Eight years of supreme creativity
Ocean’s competition has powered global success stories for visionary brands and agencies who have shown the world how DOOH is closely aligned with other progressive technologies in the screen world and fully integrated with capabilities such as wifi, augmented reality, 3D modelling and audience and vehicle recognition.
March for Giants transcended global boundaries broadcasting across three continents via The Alliance
Gold Cannes Lions for Women’s Aid’s Look at Me and MicroLoan’s Pennies for Life campaigns
Top Shop and Twitter presented catwalk trends live as they happened from London Fashion Week
NHS Blood & Transplant used augmented reality to show the transformational power of life saving blood donations
A live broadcast from the Caribbean was powered by British Airways
Powering a digital billboard using human energy and Pavegen technology to promote the Toyota Hybrid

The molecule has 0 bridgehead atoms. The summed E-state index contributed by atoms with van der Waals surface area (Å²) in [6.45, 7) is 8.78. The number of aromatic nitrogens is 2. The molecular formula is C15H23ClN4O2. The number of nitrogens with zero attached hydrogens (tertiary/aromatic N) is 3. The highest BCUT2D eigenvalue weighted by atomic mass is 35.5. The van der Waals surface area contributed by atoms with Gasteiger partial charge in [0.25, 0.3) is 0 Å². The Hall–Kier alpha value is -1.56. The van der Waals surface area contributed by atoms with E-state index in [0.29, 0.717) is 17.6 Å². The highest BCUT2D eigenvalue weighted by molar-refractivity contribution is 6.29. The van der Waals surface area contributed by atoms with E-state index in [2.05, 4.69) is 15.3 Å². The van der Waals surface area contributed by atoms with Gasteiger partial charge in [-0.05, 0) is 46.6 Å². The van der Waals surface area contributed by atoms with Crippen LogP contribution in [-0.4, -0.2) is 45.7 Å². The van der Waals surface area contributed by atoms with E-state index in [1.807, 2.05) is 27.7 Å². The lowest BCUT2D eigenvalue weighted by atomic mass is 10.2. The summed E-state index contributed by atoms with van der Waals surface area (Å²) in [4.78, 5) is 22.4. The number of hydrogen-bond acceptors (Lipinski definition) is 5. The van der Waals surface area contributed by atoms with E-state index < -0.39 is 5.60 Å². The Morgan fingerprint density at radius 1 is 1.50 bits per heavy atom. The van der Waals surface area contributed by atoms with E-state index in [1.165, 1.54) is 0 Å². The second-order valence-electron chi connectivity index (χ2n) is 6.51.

Feeding pigs apples in a farm in Buckinghamshire, in real time, via your mobile phone from Westfield, London
Integrating EEG technology which reads brain waves allowing a game of Mind Pong, controlled by human thought, for The Brain Tumour Charity
Via: Ocean Outdoor
 

Stephen Whyte on how programmatic is transforming the creative potential of OOH

The least talked about but most interesting component of programmatic OOH is the transformation that automated ad-serving brings, writes Posterscope’s CEO.
Programmatic out-of-home has been discussed and written about a great deal in recent years and Clear Channel’s plans to accelerate the trading automation of its digital inventory will obviously fuel expectations and discussion further.
However, there are conflicting views about what programmatic could mean for this medium, how it might work and, most importantly, what the benefits to advertisers might be.
In many of the debates, I think that the most important and exciting aspect of programmatic OOH often gets overlooked. Probably because the obvious comparison is programmatic online, discussion tends to focus on the automation of transactions and which model – Programmatic Guaranteed, Private Marketplace or RTB/Open Exchange – is likely to emerge and prevail.